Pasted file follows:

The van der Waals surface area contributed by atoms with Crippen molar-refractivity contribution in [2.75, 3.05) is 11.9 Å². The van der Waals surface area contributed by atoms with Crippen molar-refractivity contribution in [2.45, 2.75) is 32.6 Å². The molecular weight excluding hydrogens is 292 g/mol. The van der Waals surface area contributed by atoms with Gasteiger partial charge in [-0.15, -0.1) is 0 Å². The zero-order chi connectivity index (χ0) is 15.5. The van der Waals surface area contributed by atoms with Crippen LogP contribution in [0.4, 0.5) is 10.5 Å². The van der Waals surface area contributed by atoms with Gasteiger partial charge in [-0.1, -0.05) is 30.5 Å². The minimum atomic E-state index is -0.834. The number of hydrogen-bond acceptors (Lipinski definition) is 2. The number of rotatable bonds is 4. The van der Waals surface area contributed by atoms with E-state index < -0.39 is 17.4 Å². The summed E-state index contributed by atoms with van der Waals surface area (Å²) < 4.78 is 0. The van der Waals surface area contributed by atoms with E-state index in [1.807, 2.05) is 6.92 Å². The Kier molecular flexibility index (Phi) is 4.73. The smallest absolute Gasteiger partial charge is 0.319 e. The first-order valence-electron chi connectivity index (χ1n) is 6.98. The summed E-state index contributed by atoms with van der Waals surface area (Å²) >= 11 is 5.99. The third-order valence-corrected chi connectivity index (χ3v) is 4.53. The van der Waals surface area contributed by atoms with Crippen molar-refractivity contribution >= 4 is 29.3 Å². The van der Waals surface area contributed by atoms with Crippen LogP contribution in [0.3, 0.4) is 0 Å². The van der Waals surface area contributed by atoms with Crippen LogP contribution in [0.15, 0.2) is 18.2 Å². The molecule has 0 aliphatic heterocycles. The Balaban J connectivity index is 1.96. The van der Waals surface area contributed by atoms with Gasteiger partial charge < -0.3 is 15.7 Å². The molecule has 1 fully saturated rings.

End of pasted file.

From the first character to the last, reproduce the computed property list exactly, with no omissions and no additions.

The van der Waals surface area contributed by atoms with Crippen molar-refractivity contribution in [2.75, 3.05) is 11.9 Å². The van der Waals surface area contributed by atoms with Crippen molar-refractivity contribution in [2.45, 2.75) is 32.6 Å². The molecular weight excluding hydrogens is 292 g/mol. The van der Waals surface area contributed by atoms with Gasteiger partial charge in [-0.15, -0.1) is 0 Å². The zero-order chi connectivity index (χ0) is 15.5. The van der Waals surface area contributed by atoms with Crippen LogP contribution in [0.4, 0.5) is 10.5 Å². The van der Waals surface area contributed by atoms with Gasteiger partial charge in [-0.1, -0.05) is 30.5 Å². The minimum atomic E-state index is -0.834. The number of hydrogen-bond acceptors (Lipinski definition) is 2. The number of rotatable bonds is 4. The van der Waals surface area contributed by atoms with E-state index < -0.39 is 17.4 Å². The summed E-state index contributed by atoms with van der Waals surface area (Å²) < 4.78 is 0. The van der Waals surface area contributed by atoms with E-state index in [1.807, 2.05) is 6.92 Å². The Kier molecular flexibility index (Phi) is 4.73. The smallest absolute Gasteiger partial charge is 0.319 e. The first-order valence-electron chi connectivity index (χ1n) is 6.98. The summed E-state index contributed by atoms with van der Waals surface area (Å²) >= 11 is 5.99. The third-order valence-corrected chi connectivity index (χ3v) is 4.53. The van der Waals surface area contributed by atoms with Crippen molar-refractivity contribution >= 4 is 29.3 Å². The van der Waals surface area contributed by atoms with Crippen LogP contribution in [0.3, 0.4) is 0 Å². The van der Waals surface area contributed by atoms with Crippen LogP contribution in [0.15, 0.2) is 18.2 Å². The molecule has 0 aliphatic heterocycles. The Balaban J connectivity index is 1.96. The van der Waals surface area contributed by atoms with Gasteiger partial charge < -0.3 is 15.7 Å². The molecule has 1 fully saturated rings.